A haunted house is one that is scary, usually because of the presence of spirits or ghosts (and typically also in need of a paint job). Though the verb haunt does mean “to visit or inhabit as a ghost,” that’s not the original sense of the word. In fact, for centuries the word had a perfectly unfrightening set of meanings: “to visit often” and “to continually seek the company of.” In the 1500s, haunt began to mean “to have a disquieting or harmful effect on,” as in “that problem may come back to haunt you.” The meaning here is simply the lingering presence of the problem, not the possibly scary nature of the problem itself; it is applied to thoughts, memories, and emotions. The noun haunt retains this fright-neutral definition, “a place that you go to often,” as in “one of my favorite old haunts.”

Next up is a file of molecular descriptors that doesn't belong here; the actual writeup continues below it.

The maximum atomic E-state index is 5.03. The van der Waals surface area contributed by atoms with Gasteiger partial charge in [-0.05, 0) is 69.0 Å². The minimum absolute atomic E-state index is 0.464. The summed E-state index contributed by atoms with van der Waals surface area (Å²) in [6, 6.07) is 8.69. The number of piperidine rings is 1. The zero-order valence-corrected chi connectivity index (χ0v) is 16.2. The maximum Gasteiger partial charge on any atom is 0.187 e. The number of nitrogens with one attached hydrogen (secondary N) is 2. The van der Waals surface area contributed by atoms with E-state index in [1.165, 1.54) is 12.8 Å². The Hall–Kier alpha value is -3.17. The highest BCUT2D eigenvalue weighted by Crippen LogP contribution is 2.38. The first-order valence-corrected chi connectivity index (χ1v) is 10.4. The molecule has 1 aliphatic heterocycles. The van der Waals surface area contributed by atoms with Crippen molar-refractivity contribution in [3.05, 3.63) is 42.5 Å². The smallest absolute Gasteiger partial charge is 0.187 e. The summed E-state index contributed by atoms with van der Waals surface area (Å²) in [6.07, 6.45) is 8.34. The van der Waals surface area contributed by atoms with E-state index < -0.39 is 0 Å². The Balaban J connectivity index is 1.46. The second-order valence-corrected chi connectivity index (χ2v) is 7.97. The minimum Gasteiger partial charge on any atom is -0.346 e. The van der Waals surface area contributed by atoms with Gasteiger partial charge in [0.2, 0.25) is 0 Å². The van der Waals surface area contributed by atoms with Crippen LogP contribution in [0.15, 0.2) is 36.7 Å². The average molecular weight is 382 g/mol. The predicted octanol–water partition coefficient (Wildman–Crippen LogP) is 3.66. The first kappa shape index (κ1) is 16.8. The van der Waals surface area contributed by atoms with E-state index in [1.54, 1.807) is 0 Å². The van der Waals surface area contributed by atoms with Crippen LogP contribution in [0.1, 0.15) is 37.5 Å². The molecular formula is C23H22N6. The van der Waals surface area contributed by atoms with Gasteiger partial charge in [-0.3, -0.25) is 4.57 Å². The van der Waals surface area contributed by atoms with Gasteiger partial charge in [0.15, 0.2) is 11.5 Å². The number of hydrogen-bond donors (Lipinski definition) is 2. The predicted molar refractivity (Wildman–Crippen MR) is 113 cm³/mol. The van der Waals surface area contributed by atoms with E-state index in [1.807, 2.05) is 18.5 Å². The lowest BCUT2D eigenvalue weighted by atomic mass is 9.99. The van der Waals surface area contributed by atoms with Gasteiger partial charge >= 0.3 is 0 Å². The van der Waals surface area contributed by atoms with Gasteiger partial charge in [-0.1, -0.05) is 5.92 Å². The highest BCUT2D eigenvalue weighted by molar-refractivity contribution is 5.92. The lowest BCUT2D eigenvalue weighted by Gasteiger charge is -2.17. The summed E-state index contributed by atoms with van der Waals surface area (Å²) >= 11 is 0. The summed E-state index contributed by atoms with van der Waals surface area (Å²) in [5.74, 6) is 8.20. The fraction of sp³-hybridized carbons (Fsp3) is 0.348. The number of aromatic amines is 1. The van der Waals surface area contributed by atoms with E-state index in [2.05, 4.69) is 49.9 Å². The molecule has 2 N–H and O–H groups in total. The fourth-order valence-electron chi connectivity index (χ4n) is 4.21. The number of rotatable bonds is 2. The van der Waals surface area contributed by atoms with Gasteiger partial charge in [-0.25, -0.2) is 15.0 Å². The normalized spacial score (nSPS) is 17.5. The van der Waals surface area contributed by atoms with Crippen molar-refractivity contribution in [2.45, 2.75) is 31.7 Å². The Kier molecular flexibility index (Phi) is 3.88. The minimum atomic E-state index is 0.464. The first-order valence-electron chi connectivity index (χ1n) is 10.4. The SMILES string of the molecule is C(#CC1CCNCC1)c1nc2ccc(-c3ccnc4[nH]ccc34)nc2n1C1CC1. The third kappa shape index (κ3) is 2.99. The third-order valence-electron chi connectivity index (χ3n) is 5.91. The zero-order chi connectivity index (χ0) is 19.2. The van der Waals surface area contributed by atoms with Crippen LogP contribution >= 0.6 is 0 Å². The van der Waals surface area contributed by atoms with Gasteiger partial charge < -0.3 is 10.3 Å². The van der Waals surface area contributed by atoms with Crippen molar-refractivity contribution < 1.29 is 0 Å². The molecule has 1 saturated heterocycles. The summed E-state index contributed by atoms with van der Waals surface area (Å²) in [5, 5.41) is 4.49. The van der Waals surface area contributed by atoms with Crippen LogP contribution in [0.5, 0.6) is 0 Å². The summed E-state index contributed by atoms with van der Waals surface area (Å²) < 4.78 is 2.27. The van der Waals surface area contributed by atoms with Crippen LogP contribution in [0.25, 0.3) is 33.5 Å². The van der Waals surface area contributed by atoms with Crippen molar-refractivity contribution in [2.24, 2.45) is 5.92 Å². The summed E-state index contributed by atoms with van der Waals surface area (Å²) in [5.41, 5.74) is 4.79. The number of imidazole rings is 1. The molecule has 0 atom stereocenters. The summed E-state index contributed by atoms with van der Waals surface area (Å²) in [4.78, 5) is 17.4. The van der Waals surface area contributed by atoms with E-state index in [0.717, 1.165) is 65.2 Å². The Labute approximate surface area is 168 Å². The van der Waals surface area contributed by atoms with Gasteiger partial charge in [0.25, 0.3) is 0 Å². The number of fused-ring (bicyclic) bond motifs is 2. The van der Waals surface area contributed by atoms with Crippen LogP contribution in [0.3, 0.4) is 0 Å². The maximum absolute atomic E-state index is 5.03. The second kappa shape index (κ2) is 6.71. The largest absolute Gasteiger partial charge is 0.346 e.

A lingering idea, memory, or feeling may have led to the ghostly meaning of haunt, or one by a disembodied or imaginary spirit, proving that what we truly fear is in our head.